SIOUX FALLS, S.D. (KELO) — Dr. Mike Elliot of Avera wanted to make sure people understood the seriousness of the coronavirus pandemic when he spoke during a city of Sioux Falls COVID-19 news conference Monday.
Elliot said he’s heard comments such as maybe COVID-19 isn’t all that bad or that it’s media hype. Neither of those two comments or anything similar are true, Elliot said.
So far, more than 170,000 people have died from COVID-19 this year in the U.S. and 5.5 million have had it, Elliot said.
The flu has killed on average 12,000 to 60,000 a year in the U.S. since 2010, Elliot said.
The mortality rate for the flu is about 0.1% while the mortality rate for COVID-19 is about 3% to 5%, according to the World Health Organization. The date rate in the U.S. as of early Aug. 18 was about 3.1%, according to Johns Hopkins. South Dakota’s rate was 17 deaths per 100,000 people as of Aug. 17.
The Centers for Disease Control uses 12,000 to 61,000 flu-related deaths a year in the U.S. on average since 2010. The CDC estimates that from Oct. 1, 2019 through April 4, 2020, in the U.S. there have been 39,000,000 to 56,000,000 flu-like illnesses in the U.S. Between 410,000 and 740,00 individuals were hospitalized with the flu and there were 24,000 to 62,000 deaths. The 2019-2020 numbers are preliminary, according to the CDC.
The COVID-19 numbers in the U.S. are not good and they aren’t good in South Dakota either, Elliot said.
As of Monday’s news conference, the state had 150 deaths and more than 10,000 cases, Elliot said.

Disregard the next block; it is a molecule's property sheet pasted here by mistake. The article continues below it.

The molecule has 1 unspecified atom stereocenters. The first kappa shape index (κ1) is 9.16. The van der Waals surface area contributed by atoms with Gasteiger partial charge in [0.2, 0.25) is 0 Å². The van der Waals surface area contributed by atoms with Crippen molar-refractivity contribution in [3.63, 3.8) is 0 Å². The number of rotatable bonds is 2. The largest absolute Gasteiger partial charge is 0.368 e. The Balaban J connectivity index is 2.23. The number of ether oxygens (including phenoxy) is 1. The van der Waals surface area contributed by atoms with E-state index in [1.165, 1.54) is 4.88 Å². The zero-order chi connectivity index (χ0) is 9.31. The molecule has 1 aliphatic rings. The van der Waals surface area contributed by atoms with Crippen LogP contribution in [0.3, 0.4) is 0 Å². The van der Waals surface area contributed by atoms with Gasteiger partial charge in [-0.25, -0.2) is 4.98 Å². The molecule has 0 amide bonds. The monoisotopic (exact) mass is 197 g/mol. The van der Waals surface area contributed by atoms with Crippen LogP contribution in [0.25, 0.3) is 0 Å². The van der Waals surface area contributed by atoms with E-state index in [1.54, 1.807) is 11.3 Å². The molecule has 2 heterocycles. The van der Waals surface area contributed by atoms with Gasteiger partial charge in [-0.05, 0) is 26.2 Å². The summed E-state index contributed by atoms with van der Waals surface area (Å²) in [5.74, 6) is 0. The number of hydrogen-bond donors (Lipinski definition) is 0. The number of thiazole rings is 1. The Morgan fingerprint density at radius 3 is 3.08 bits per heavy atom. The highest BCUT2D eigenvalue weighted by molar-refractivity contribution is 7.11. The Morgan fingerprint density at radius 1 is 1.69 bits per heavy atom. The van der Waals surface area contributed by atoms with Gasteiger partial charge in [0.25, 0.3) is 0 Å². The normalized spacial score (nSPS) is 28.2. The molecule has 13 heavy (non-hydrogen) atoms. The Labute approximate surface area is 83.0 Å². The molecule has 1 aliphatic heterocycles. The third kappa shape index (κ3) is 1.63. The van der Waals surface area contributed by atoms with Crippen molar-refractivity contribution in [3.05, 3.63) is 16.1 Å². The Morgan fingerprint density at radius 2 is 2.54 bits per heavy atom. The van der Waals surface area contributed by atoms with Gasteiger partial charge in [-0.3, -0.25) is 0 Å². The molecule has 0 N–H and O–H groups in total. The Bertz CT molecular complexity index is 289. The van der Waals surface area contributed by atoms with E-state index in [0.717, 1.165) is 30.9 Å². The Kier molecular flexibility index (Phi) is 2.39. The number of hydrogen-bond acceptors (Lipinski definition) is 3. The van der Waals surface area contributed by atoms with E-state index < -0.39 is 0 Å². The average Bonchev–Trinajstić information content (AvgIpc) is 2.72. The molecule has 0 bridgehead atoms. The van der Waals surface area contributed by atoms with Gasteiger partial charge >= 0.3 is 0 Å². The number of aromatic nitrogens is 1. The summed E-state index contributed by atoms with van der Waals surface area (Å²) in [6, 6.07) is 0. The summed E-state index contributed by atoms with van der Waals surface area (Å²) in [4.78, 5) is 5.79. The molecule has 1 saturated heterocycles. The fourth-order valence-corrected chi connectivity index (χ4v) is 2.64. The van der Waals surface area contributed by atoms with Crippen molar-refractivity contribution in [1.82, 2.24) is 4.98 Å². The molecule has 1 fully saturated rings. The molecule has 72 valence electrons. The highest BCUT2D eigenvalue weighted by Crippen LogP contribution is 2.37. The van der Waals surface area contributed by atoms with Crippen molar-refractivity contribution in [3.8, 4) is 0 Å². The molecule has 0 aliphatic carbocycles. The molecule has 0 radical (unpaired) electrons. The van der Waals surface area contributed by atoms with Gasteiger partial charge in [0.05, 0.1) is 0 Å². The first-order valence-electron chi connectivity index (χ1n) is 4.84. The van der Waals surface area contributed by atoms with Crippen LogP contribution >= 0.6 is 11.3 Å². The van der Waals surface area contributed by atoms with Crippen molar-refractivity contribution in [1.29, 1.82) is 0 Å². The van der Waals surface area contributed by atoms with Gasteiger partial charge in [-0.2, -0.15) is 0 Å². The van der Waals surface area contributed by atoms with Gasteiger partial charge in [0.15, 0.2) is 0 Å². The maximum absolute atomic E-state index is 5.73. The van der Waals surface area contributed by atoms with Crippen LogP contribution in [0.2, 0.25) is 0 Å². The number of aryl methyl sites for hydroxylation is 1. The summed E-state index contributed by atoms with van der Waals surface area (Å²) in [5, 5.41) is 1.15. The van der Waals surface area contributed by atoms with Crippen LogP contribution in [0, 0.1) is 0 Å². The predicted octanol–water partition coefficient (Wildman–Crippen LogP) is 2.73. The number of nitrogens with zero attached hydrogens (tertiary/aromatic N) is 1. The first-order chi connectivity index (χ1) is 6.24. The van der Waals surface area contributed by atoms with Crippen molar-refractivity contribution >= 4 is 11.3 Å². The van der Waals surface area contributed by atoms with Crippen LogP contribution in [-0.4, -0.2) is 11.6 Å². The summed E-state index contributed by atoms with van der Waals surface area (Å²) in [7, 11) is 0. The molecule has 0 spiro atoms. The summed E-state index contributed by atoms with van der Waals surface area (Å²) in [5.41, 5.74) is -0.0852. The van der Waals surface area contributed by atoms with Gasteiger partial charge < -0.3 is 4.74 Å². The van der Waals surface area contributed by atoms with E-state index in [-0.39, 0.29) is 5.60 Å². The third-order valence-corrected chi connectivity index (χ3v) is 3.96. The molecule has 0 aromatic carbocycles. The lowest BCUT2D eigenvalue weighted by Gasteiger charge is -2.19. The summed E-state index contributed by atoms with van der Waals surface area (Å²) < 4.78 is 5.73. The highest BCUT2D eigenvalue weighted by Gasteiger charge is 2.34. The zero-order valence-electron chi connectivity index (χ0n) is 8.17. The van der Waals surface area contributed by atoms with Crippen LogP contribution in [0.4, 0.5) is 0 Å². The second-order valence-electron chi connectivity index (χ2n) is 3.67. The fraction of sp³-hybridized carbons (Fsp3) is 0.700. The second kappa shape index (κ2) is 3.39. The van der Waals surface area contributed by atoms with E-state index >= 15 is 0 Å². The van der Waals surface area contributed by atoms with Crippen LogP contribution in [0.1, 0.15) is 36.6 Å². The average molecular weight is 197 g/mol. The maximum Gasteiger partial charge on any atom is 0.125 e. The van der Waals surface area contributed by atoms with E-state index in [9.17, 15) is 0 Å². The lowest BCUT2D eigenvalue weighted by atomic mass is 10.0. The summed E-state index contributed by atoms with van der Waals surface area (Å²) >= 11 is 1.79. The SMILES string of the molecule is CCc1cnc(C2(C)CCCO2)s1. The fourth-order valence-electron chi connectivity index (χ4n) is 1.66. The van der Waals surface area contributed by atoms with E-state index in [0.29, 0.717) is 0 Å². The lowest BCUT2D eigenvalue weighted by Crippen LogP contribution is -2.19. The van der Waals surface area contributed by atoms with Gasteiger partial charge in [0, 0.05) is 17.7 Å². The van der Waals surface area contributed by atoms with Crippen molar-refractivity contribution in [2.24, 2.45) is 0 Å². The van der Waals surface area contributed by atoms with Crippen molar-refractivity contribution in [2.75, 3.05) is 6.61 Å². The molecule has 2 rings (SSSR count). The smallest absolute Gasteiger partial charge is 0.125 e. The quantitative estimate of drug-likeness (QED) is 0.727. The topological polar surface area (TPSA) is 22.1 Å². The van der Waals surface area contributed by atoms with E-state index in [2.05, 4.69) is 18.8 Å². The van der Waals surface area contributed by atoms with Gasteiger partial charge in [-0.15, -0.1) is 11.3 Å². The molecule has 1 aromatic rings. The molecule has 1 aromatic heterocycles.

According to the South Dakota Department of Health website, 927 people have been hospitalized with COVID-19 as of Aug. 18 and 154 had died. The state has 10,443 cases.
The DOH tracks statistics from the flu season including confirmed cases, deaths and hospitalizations.
The COVID-19 numbers have passed the flu case total for 2018-2019 (9,555) and are more than a recorded high of 100 flu deaths in 2017-2018. Those were the most deaths recorded over the past 10 years, according to the DOH.
The COVID-19 hospitalized patient count of 921 so far, is close to the highest flu hospitalization number ever recorded, according to the DOH. In 2016-2017, 960 people were hospitalized with the flu.
South Dakota had 9,555 cases of the flu during the 2018-2019 flu season, according the South Dakota Department of Health. Thirty-three people died and 567 were hospitalized.
The state recorded its first COVID-19 case on March 10, about six months ago. A CDC chart of peak flu months from the 1982-1983 flu season through the 2017-2018 flu season shows a six-month peak period. The chart shows flu season runs from October through March with most peaks in February during that time period.
Elliot and Dr. Mike Wilde of Sanford said coronavirus cases in the Sioux Falls area will continue to rise.
“We aren’t through this yet,” Elliot said.
While the health care system and the public are still dealing with COVID-19, the flu season is approaching.
The two doctors urged area residents to get a flu vaccine.
“While it’s not a 100 percent effective vaccination, it’s somewhat effective in eliminating the risk that you would get influenza,” Wilde said.
“If we could get that out of the equation as COVID-19 is in our community that would really be helpful to all of us including all of us, including us as health care providers,” Wilde said.
The vaccination is not available yet, Wilde said. But he encouraged residents to get the vaccination as soon as it was available and clinically appropriate.